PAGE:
You’ve gone and got yourself suspended (or worse, disbarred1) for committing some serious misconduct! You’ve been suspended by the Minnesota Supreme Court for a period longer than 90 days, such that you are required to apply for reinstatement, undergo an investigation by the Director’s Office, and appear for a reinstatement hearing before a panel of the Lawyers Professional Responsibility Board, which will make a recommendation to the supreme court concerning your possible return to the practice of law.2
You notify all your clients of your suspension; you notify opposing counsel and courts; you return unearned advance fees and client files upon request (or forward these items to successor counsel).3 You do everything required. Must you then just wait until you are eligible to apply for reinstatement?
Of course, you likely need to continue to earn an income during your period of suspension, yet the only skill you may have is performing legal services—it’s what you’ve been doing for years now. The last nonlegal (not illegal!) job you may have had was waiting tables in undergraduate school. But when you’re suspended, you are supposed to stop practicing, right? After all, isn’t that what being suspended means? Stop practicing law?—yes; stop working in the legal field?—not necessarily.
Ironically, one of the areas that a Lawyers Board panel and the supreme court may look at when considering whether to grant reinstatement is whether the petitioner has engaged in any law-related employment while suspended or disbarred—not just to see if the person engaged in UPL (unauthorized practice of law) but more as indicating whether the petitioner has maintained legal competence.4 For example, an attorney was denied reinstatement in 2008 in part because he failed to convince the court of his continued competence to resume the practice of law. An important factor in the court’s analysis was the petitioner’s lack of law-related employment during the period of his suspension.5 The court contrasted the petitioner’s lack of law-related employment with other reinstatements in which the attorney successfully established competence, despite a lengthy suspension, due to having worked in a law office as a paralegal or in a support staff capacity while suspended.6
Yet a lawyer who obtains law-related employment and then engages in UPL while suspended not only will not be reinstated, but often faces additional discipline. For example, a suspension was extended because the suspended lawyer executed a will and negotiated on behalf of a former client while employed as a paralegal while suspended.7 And any licensed attorney who knowingly “fronts” for a suspended lawyer’s UPL may face public discipline as well.8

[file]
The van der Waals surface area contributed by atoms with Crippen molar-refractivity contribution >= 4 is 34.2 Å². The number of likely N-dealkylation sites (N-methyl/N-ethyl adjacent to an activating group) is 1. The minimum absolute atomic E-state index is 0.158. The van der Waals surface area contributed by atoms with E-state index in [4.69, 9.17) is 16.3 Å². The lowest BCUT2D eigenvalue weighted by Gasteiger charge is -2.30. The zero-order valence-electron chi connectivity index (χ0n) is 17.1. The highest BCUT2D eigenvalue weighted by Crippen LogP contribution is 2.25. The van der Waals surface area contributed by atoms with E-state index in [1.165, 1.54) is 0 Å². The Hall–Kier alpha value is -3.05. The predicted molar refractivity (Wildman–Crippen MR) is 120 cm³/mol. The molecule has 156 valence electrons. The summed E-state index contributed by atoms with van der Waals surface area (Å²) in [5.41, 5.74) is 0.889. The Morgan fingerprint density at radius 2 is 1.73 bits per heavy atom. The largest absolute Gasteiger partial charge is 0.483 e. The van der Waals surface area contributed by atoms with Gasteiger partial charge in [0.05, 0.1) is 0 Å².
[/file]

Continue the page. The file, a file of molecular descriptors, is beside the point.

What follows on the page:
So, a suspended or disbarred lawyer likely needs (or certainly will benefit from) law-related employment in order to establish her competency for reinstatement, but she must not engage in the unauthorized practice of law while suspended. How should this work?
Employment Limitations & Opportunities
Rule 5.8, Minnesota Rules of Professional Conduct (MRPC), was created in 1999 to deal with this very issue. It is entitled, “Employment of Disbarred, Suspended or Involuntarily Inactive Lawyers.” First, the rule authorizes the hiring of a suspended or disbarred lawyer by another lawyer or law firm, but then sets clear boundaries for the types of tasks that a suspended or disbarred lawyer may perform on behalf of the hiring lawyer’s clients.9 A suspended or disbarred lawyer may:
(1) perform work for the active lawyer’s review, such as legal research, gathering information, and drafting pleadings, briefs, and other similar documents;
(2) directly communicate with a client or third party regarding only matters such as scheduling, billing, updates, information gathering, and confirmation of receipt or sending of correspondence and messages; or
(3) accompany an active lawyer to a deposition or other discovery matter for the limited purpose of providing clerical assistance to the active lawyer;
but a suspended or disbarred lawyer may not:
(1) render legal advice to a client;
(2) appear on behalf of the client in any hearing or proceeding unless the rules of the tribunal involved permit representation by nonlawyers and the client has been informed of the lawyer’s license status;
(3) appear as a representative of the client at a deposition;